12:7-11 The attempts of the dragon proved unsuccessful against the church, and fatal to his own interests. The seat of this war was in heaven; in the church of Christ, the kingdom of heaven on earth. The parties were Christ, the great Angel of the covenant, and his faithful followers; and Satan and his instruments. The strength of the church is in having the Lord Jesus for the Captain of their salvation. Pagan idolatry, which was the worship of devils, was cast out of the empire by the spreading of Christianity. The salvation and strength of the church, are only to be ascribed to the King and Head of the church. The conquered enemy hates the presence of God, yet he is willing to appear there, to accuse the people of God. Let us take heed that we give him no cause to accuse us; and that, when we have sinned, we go before the Lord, condemn ourselves, and commit our cause to Christ as our Advocate. The servants of God overcame Satan by the blood of the Lamb, as the cause. By the word of their testimony: the powerful preaching of the gospel is mighty, through God, to pull down strong holds. By their courage and patience in sufferings: they loved not their lives so well but they could lay them down in Christ's cause. These were the warriors and the weapons by which Christianity overthrew the power of pagan idolatry; and if Christians had continued to fight with these weapons, and such as these, their victories would have been more numerous and glorious, and the effects more lasting. The redeemed overcame by a simple reliance on the blood of Christ, as the only ground of their hopes. In this we must be like them. We must not blend any thing else with this.And there was war in heaven,.... Not in the third heaven, the habitation of God, the seat of the angels and glorified saints, there is no discord, jars, and contentions there, nothing but peace, love, and joy; but in the church below, which is militant, and has in it as it were a company of two armies; or rather in the Roman empire, which was the heaven of Satan, the god of this world, and of his angels; and this war refers not to the dispute between Michael the archangel and the devil about the body of Moses, Jde 1:9; nor to the of the angels when they rebelled against God, left their first estate, and were cast down to hell, Jde 1:6; nor to that ancient and stated enmity between the seed of the serpent and the seed of the woman, Genesis 3:15, which has appeared in all ages of time, more or less, since the fall of Adam; nor to the combats which Christ personally had with Satan and his powers when here on earth, as in the wilderness, immediately after his baptism, and in the garden, a little before his death, and on the cross, when he spoiled principalities and powers, and destroyed him that had the power of death, the devil; but rather to the conflict which Christ and his people had with the rulers of the darkness of this world, with the Roman powers, and with false teachers during the three first centuries; though it seems best to understand it of the war commenced by Constantine against Paganism, and which was finished by Theodosius, by whom Heathenism received its death wound, and was never restored since the phrase of war in heaven is not unknown to the Jews; they say (i) when Pharaoh pursued after Israel, there was war above and below, and there was a very fierce war "in heaven":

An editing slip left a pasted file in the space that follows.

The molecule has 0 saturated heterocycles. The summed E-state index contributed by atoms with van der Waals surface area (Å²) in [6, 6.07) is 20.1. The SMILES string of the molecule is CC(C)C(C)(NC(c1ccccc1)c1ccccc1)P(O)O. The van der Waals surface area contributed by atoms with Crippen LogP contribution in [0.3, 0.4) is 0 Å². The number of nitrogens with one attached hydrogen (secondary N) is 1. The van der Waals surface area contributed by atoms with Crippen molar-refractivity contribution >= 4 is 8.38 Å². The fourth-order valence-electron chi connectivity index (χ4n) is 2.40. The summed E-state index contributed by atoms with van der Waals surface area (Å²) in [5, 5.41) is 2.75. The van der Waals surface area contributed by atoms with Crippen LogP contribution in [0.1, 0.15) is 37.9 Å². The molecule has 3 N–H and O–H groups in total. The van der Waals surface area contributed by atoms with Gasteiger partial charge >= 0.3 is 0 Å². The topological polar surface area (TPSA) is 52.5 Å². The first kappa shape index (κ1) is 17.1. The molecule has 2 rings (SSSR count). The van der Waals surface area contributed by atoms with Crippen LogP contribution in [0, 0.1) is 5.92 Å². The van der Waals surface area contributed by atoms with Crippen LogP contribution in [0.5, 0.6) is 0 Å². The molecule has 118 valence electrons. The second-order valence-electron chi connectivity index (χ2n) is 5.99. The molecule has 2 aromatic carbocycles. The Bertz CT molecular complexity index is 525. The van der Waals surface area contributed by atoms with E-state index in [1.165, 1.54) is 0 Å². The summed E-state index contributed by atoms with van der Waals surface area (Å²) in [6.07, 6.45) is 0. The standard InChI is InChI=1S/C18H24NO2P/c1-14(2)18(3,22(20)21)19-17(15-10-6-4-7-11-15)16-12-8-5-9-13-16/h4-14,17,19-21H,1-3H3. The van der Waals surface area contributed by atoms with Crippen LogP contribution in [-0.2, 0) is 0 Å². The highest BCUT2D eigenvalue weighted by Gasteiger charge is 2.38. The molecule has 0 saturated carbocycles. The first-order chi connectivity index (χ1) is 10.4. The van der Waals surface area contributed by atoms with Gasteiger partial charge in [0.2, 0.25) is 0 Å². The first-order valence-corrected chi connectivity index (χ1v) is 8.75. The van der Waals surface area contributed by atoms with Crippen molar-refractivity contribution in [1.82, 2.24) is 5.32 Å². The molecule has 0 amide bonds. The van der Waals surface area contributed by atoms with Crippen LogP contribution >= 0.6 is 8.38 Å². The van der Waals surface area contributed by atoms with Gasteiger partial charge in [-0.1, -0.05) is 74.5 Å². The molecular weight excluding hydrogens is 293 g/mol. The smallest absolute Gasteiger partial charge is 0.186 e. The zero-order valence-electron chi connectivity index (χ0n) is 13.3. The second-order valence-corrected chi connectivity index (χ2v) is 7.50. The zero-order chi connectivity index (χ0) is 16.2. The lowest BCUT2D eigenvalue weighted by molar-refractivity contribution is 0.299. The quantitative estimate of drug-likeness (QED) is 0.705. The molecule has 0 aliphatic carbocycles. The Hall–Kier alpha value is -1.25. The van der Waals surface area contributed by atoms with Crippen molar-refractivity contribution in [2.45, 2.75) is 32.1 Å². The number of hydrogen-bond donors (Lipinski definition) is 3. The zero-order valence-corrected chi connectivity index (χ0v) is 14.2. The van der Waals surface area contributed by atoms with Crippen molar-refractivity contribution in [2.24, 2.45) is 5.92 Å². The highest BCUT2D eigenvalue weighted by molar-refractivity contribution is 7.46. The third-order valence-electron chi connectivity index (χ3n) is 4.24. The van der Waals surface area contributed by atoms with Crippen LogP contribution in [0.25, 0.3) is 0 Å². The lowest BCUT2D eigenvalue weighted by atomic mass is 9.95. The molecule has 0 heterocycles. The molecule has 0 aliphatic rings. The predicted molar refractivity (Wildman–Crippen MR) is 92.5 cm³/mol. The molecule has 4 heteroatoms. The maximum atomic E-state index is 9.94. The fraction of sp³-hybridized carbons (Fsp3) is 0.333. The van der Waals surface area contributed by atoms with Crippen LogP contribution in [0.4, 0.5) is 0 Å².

Michael and his angels fought against the dragon: by whom is meant not a created angel, with whom his name does not agree, it signifying "who is as God"; nor does it appear that there is anyone created angel that presides over the rest, and has them at his command; though the Jews seem to imagine as if the angels were ranged under several heads and governors, of whom they make Michael to be one; for they say (k),

"when the holy blessed God descended on Mount Sinai, several companies of angels descended with him, , "Michael and his company", and Gabriel and his company:''

"so kings armies", in Psalm 68:12; are by them interpreted of "kings of angels"; and it is asked who are these? and the answer is, Michael and Gabriel (l). Lord Napier thinks that the Holy Ghost is designed, who is equally truly God as the Father and the Son, and who in the hearts of the saints opposes Satan and his temptations; but it seems best to interpret it of Jesus Christ, who is equal with God, is his fellow, is one with the Father, and in whom the fulness of the Godhead dwells bodily: he is the Archangel, the first of the chief princes, the head of all principality and power, who is on the side of the Lord's people, pleads their cause, defends their persons, and saves them; see Jde 1:9; and by "his angels" may be meant either the good angels, literally understood, who are his creatures, his ministers, and whom he employs under him, in protecting his people, and in destroying his enemies; or else the ministers of the Gospel, who are called angels in this book, and who, under Christ, fight the good fight of faith, contend earnestly for it, being valiant for the truth upon earth; or rather the Christian emperors, particularly Constantine and Theodosius, and the Christians with them, who opposed Paganism in the empire, and at last subdued, and cast it out:

and the dragon fought, and his angels; there is such an order among the evil angels, as to have one of their own at the head of them, they having cast off their allegiance to God and Christ, who is styled the prince of devils, and his name is Beelzebub: hence we read of the devil and his angels; see Matthew 12:24; and these may be intended here, unless false teachers, who transform themselves into angels of light, as their leader sometimes does, should be thought to be meant, who resist the truth and oppose themselves to the ministers of it; though rather, Satan as presiding over, and influencing the Roman Pagan empire, and the Roman emperors, who acted under him, are here designed; with whom Constantine and Theodosius, under Christ, combated, such as Maximinus, Maxentius, Licinius, Arbogastes, and Eugenius, and those that were with them. The Arabic version renders it, "the serpent with his soldiers".

(i) Shaare Ora, fol. 26. 4. (k) Debarim, Rabba, fol. 237. 4. (l) Shirhashirim Rabba, fol. 14. 3. & 26. 3.